• Exit-intent pop-up alerts

    Special javascript can detect when your visitor is thinking o leaving the site, and display a ‘last chance’ opportunity to sign up before they go. The advantage of this is that you do not disturb your visitor while they are reading the content, but as they leave, you display a box to try to capture their details before they leave. One disadvantage is that these systems track mouse movements to work out that the visitor is going for the exit, so they don’t work on mobile. For mobile use, the slide-ups (above) will be a better bet. You can combine the two, as long as you only have slide-ups for mobile and exit-intent for desktop users.

You can double the number of people subscribing per month

In this useful experiment, Buffer Social added multiple ways to sign up, and some more, to see what effect it would have. They doubled the rate at which people were subscribing. The top sources for them were:

  • 37% Slideup panel (But note that they did not try any other pop-up or exit intent alerts, which are also said to be extremely effective)
  • 34% Signup bar at the top of each page (they used a ‘smart’ bar which tailors its offer to the user, and allows testing of straplines)
  • 15% Feature box on the home page

Try it out yourself, or get us to help!

If you have the skills to implement this on your site, get out there and make it happen. If you need some help then give us a call. We should be able to help you double the rate at which you get visitors to subscribe to your charity website emailing list.

What print process should I choose?

There are a number of different commercial print processes, suitable for different applications. In this document, Geoff explains what they are, how they work and which is the most appropriate for your job. If you’re a Premonition client you can be sure we’ll help you find the best and most cost-effective process.

Conventional Offset Lithographic Press, or ‘Litho’

This is how most printed things you see have been produced.

What it’s good for Litho is good if you need a large number of copies of the same thing, and allows you a lot of flexibility in the sort of paper and inks you can use.

How it works ‘Films’, special high resolution printouts on acetate are made and the printer uses them make a set of ‘plates’. These ‘plates’ are mounted in the printing press and impressions of the image on the plates are made in ink on paper. (actually, the plates lay ink onto special rubber rollers, which in turn put the ink onto the paper, hence the term ‘offset’) It is important to realise that there are initial costs involved in setting up a press – making films and plates, cleaning the press of inks from the last job, mixing and loading the inks etc. This makes litho unsuitable for very short runs, but it is usually the most cost-effective method for a long run. Most presses are A2, but a few large presses are A1 in size, these are often used for printing a large number of different pages together.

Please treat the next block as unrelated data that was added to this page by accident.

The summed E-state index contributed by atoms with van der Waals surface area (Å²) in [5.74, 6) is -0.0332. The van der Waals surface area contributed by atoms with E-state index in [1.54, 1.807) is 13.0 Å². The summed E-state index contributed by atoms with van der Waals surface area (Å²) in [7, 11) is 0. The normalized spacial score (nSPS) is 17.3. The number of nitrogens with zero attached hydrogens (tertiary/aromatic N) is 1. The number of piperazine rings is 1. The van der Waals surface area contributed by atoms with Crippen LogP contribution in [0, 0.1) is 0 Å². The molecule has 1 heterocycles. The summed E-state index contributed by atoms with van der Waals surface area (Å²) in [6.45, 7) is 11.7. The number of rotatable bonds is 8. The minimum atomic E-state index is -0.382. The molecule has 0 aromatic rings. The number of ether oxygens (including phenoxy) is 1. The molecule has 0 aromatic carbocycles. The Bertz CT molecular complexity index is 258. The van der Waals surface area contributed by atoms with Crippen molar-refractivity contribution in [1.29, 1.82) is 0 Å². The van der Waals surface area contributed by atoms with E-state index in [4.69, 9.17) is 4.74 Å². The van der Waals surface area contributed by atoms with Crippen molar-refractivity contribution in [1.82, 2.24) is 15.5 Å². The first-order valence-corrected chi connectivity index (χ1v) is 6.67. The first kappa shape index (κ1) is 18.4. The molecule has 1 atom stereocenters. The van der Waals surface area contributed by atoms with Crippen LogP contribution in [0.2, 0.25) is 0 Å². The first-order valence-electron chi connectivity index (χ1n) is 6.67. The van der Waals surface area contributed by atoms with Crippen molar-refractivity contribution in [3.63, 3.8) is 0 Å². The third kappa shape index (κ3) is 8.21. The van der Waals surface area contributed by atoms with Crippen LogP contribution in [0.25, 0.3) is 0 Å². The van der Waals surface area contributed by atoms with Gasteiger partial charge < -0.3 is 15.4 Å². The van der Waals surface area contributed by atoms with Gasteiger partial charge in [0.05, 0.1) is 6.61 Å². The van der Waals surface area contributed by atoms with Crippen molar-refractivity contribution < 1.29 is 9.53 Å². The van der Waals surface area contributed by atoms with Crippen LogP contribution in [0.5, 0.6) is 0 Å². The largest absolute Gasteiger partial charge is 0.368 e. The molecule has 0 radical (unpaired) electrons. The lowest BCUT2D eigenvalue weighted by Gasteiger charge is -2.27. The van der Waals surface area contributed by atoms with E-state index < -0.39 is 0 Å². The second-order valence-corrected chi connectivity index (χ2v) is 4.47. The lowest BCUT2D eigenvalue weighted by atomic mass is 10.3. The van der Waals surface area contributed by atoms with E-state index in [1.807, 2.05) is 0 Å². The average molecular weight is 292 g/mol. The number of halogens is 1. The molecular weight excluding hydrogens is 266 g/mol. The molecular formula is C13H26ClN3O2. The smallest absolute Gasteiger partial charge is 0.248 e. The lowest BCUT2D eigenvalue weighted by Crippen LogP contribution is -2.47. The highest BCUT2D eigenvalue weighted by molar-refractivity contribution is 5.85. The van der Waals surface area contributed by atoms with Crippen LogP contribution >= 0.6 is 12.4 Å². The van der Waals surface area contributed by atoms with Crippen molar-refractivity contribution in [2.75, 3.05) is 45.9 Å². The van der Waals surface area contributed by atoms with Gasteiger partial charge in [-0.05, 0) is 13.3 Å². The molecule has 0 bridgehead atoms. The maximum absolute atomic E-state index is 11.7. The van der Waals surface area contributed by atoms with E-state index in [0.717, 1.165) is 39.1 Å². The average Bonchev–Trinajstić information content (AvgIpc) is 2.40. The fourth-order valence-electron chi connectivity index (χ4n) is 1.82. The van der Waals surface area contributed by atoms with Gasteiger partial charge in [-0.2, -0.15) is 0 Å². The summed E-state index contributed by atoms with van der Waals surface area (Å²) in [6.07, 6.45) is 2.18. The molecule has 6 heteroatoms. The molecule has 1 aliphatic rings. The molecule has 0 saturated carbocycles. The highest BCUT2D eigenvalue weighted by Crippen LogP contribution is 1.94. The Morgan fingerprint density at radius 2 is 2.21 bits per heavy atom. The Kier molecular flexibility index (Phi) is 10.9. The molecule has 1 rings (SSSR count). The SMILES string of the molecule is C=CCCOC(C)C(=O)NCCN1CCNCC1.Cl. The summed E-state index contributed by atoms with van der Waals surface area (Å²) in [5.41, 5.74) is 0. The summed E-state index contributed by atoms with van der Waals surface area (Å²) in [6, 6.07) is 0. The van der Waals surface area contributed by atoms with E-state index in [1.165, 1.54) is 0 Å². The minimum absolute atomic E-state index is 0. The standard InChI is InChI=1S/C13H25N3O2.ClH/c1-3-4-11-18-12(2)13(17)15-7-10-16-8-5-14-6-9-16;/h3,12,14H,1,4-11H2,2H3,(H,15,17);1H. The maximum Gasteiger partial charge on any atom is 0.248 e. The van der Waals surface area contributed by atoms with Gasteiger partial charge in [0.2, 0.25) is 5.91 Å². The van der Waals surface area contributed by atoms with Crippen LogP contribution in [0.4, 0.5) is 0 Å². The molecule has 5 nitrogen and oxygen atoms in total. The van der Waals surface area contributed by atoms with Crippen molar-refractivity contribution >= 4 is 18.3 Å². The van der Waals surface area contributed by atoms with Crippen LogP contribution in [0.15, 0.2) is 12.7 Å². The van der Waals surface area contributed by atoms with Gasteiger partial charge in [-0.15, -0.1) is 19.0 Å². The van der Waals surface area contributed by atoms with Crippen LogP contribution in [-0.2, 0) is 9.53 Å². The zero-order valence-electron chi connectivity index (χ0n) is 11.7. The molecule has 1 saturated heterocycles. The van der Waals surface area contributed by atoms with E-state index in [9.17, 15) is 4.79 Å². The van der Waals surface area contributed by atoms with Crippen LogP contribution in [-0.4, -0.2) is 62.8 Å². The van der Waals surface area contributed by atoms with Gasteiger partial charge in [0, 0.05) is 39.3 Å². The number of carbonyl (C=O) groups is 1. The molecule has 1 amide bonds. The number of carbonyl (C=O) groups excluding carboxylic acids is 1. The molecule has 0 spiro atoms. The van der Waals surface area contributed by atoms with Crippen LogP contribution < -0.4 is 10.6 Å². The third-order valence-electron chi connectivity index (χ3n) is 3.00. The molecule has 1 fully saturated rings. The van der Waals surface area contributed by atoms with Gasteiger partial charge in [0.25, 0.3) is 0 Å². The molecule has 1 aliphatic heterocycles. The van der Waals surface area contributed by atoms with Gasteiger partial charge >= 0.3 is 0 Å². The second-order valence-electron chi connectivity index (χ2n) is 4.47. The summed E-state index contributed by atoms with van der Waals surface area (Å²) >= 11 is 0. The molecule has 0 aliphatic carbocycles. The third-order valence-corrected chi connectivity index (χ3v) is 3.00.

Digital Print (Indigo Turbostream)

What it’s good for Digital print is a cost effective way of printing small quantities of full colour material. Business cards are a classic example – 250 business cards can be made out of less than 20 sheets of A3 card – this would cost far more on a litho press. Typically, runs that consist of up to 200 A3 sheets are more cost effective to run digitally. But digital presses use the four colour process, so the colours on your business cards won’t match your 2 colour letterhead! (See my article on colour matching)

How it works Digital presses are rather like large, fast, high quality laser printers. They can also handle quite heavy paper, unlike real laser printers. Files are output directly from a computer, and can be personalised – your customer’s name in full colour right in the flow of text. This makes it a powerful solution for direct mail. They can go up to A3 in size.

Large format inkjet

What it’s good for Large format inkjet printers are an excellent solution for short-run or one-off posters and for clothing exhibition display and point-of-sale stands. Using different materials to print on, you can make custom full-colour cloth banners, translucent window graphics, printed mirror-like wall hangings – even those plastic ribbed pictures that wink at you as you walk past. None of this is cheap, however.

How it works An inkjet printer, just like the one you’ve probably got on your desk, is modified so that it can print quickly on wide rolls of paper. Special inks may be used which can survive long-term exposure to weather. Any number of different ‘substrates’ can be printed on, from glossy paper to cloths. It is usually priced per copy, with no volume discount. Electrostatic prints, now dying out, are a cheaper, lower quality alternative.

Screen printing

What it’s good for When you need a number of copies of a large poster, or need to use ‘special’ colours like silver, screenprinting may be your solution. It has the added advantage that you may print onto solid plastics, even metal.